This is the first installment of a two-part series on the Church at Princeton. The second will appear next week.
By Christina Cho ’24
Introduction: Dropping Out of Princeton
In the spring of 1982, Najib Nicholas Khuri—then a senior in the Slavic Studies department—decided to skip his final exams and consequently failed to graduate from Princeton. Khuri wasn’t alone. Eight other students followed suit, either failing to show up to their final exams or filing formal withdrawals. Together, these students constituted the “core group” of The Church at Princeton (TCAP), a religious movement that Khuri founded during his time as a Princeton student.
After dropping out, these TCAP members spent their summer camping out in the Spelman Hall dormitory awaiting a nuclear holocaust that was purportedly going to take place in New York City on July 24, 1982. (The students had reached an agreement with the university to rent rooms in Spelman before dropping out.) July 24 came and went with little change to the city. However, Khuri apparently claimed that “the destruction had taken place spiritually, but not physically.”
The following fall, Khuri predicted yet another apocalyptic event. This time, he published his “Prophecy to Princeton” in The Daily Princetonian:
Woe! Woe! O Great City! Your judgment is nigh, and the cry shall indeed go forth, ‘Fallen! Fallen! Is Babylon the Great!’ for she is but a habitat of demons and every unclean thing. So shall be the fall of the idols ye worship, O Princeton! So shall be the fall of the city (New York) ye adore, even the city of lights — false lights and lies; the city of humanism — reaching to the heavens with her towers, her multitude of towers, her towers of Babel. (cf. Revelation 18)
Though definitely controversial, this prophecy was not necessarily out of place within its zeitgeist. There was a trend of “apocalyptic speculation“ among televangelists in the 1980s, and it seems that Khuri took inspiration from it. According to the Trenton Evening Times, TCAP members shared “much of their theology“ with Pat Robertson, a popular televangelist who predicted Armageddon through broadcast and published media. We can partially understand Khuri’s prophecy, then, as a reaction to figures like Robertson and the overall “rise“ of televangelism in the 1980s.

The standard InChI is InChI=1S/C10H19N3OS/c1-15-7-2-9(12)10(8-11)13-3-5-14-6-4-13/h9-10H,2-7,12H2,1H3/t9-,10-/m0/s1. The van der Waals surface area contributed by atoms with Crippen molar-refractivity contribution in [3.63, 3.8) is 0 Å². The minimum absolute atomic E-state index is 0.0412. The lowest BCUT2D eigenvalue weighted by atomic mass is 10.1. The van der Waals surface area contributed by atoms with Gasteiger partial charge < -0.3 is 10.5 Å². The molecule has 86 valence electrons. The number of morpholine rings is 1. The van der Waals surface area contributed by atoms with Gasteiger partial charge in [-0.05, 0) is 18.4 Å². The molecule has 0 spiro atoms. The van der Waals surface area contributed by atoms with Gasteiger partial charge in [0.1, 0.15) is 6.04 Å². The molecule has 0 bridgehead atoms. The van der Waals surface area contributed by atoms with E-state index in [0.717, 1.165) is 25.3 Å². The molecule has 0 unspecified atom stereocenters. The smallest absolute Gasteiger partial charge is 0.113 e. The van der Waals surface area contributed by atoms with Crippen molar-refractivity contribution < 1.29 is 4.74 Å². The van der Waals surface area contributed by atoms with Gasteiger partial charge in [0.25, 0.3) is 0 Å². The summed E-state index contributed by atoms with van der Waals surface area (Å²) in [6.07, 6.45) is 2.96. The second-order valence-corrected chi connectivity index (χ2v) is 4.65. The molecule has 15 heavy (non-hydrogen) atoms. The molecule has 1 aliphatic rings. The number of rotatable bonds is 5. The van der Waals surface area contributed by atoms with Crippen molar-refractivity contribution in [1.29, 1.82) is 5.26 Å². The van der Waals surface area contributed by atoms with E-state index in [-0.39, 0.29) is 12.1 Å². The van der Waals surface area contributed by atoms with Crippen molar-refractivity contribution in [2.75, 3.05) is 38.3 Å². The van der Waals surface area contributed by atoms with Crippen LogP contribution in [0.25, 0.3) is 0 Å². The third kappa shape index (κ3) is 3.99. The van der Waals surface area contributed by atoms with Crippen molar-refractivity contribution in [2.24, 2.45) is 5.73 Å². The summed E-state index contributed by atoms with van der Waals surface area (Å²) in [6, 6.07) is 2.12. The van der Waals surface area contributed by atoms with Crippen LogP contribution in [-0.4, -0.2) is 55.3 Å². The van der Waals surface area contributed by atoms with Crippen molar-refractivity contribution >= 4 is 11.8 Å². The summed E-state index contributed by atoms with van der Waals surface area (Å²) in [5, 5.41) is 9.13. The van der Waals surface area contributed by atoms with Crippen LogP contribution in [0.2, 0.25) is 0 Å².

So, who were the people who believed in this prophecy? This week and next, I’ll discuss Khuri and other members of TCAP, outlining their lives at Princeton and what happened after they left.
Who was Najib Nicholas Khuri ’82?
Various articles from The Daily Princetonian portray Khuri as a kind of outsider, calling him “shadowy“ and an “underworld character.” One of the earliest articles I found, which was published a few months after Khuri’s departure, describes him:
He was in many ways just as alienated and lost as many of the followers he later gathered. Friends from that time remember him as “painfully shy.”
However, other sources suggest that Khuri was also in some ways a kind of insider. According to the Brownsville Herald, a Texas newspaper, Khuri grew up in an affluent area of the Bronx as the son of a physics professor. The Trenton Evening Times wrote that Khuri also attended two well-known private schools, Collegiate School and Phillips Academy Andover, before entering Princeton. Compared to other TCAP members—whom I will discuss next week—Khuri was far better equipped to navigate the Princeton environment.
However, Khuri suffered from drug abuse as an adolescent and continued using drugs at Princeton. Sophomore year was especially rough for Khuri, who apparently spent much of his time as “an acidhead” (i.e., using LSD). After the school year ended, Khuri decided to take a year-long break in Oxford, England. Why he decided on Oxford is unclear, but he underwent a significant transformation while living there. Khuri, in his own words, “was reborn” (cf. John 3:3).
An article in Prospect, a magazine by the right-wing group Concerned Alumni of Princeton, writes that Khuri met “a couple of members of a charismatic ministry on Oxford’s campus” and afterwards underwent “two exorcisms.” Prospect uses the term “exorcism” to indicate Khuri’s ritual-based conversion, which may be more commonly known as “deliverance” among Charismatic Christians. As anthropologist Thomas Csordas writes in The Sacred Self: A Cultural Phenomenology of Charismatic Healing, deliverance from evil spirits is a major genre of faith healing in Charismatic Christianity. Interestingly, Csordas also notes that the “organized” practice of deliverance (i.e., deliverance held by formal ministries) “peaked” in the mid to late 1970s, which perfectly coincides with Khuri’s stay in England.